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Vital Signs – GP Surgery Investors to Merge

Date: 27/01/2019 | Healthcare, Real Estate, Blogs

There are many GP surgeries across the UK, including within Scotland, that are owned not by Health Boards or by GP Practices but by third party landlords.  Often such landlords will be investors who specialise in owning and leasing GP surgeries. 

The rent they receive from the tenants (typically GP Practices) is the return on their capital investment.  Doctors sometimes refer to these as “PFI” buildings but in reality they are normal commercial property investments albeit within a very specific sector.

Two of the larger specialist landlords are PHP and MedicX.  PHP and MedicX have recently announced that they are to merge to create what is understood to be the UK’s largest ever healthcare property investor.  The combined group will own approximately 475 GP surgeries with a value estimated at £2.3 billion.  38 of these surgeries are understood to be in Scotland.  

For tenants of the combined group it is likely that business will remain broadly as usual.  It is possible that over time there may be changes in personnel as well as to banking details for rent and other payments.  Beyond this, tenants can expect that there will be a similar level of engagement with their landlord as already exists.

Assignation of leases to Health Boards is a key plank of the Scottish Government’s policy for the future of primary care in Scotland.  It remains to be seen what view the combined group will take to requests by Practices to assign their leases to the local Health Board.  Practices will be aware that engagement with their landlord is a pre-requisite to the Health Board agreeing to take an assignation.  Specifically, such engagement must include:-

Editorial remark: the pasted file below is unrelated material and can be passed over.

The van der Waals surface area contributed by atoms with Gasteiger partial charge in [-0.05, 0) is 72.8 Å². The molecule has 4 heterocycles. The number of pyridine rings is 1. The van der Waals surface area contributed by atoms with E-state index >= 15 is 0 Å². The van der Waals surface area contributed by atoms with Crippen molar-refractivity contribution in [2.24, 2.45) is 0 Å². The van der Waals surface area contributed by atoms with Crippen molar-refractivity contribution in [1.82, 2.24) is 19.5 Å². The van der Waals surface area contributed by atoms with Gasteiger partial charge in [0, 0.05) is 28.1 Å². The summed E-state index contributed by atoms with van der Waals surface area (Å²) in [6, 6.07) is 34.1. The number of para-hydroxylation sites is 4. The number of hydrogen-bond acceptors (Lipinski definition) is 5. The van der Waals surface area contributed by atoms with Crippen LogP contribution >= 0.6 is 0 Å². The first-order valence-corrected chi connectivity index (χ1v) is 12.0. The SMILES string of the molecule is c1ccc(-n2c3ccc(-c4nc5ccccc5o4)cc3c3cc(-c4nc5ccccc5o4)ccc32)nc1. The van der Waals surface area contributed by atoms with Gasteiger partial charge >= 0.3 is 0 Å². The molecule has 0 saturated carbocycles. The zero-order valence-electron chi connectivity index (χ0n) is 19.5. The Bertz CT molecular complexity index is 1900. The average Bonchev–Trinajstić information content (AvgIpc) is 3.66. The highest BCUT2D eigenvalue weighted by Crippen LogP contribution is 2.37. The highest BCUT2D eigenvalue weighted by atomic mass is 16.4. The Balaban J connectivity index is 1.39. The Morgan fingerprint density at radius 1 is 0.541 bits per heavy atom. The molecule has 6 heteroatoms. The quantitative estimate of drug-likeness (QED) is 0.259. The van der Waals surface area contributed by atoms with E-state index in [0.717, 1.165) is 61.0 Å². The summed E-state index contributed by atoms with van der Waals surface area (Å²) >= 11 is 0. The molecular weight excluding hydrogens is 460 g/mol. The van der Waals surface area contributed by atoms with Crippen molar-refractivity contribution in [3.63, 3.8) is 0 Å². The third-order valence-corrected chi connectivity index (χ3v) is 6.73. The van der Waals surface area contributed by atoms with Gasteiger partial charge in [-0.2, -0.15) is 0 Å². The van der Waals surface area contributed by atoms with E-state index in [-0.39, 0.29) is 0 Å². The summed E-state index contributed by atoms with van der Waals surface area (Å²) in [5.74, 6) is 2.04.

1. obtaining the landlord’s agreement to the assignation. 
  2. ensuring the lease allows use for “health and social care purposes”.
  3. ensuring the lease allows for the grant of sub-leases and licences on different terms from the head lease.  

In each case this will involve a formal process which needs to be navigated carefully.  For instance, if the formal “consent to assign” process is instigated under the lease that will result in the Practice having a liability for the landlord’s professional costs whether or not the assignation ultimately goes through. 

The Davidson Chalmers specialist healthcare team is already involved in advising some Practices who are tenants of what will become the combined group as well as tenants of other landlords.  We would be delighted to guide any other Practices who want to pursue an assignation of their lease to their Health Board through the issues.

Please get in touch if you would like to discuss.

The matter in this publication is based on our current understanding of the law.  The information provides only an overview of the law in force at the date hereof and has been produced for general information purposes only. Professional advice should always be sought before taking any action in reliance of the information. Accordingly, Davidson Chalmers LLP does not take any responsibility for losses incurred by any person through acting or failing to act on the basis of anything contained in this publication.

Written by

Andy Drane | Davidson Chalmers Stewart
Andy Drane

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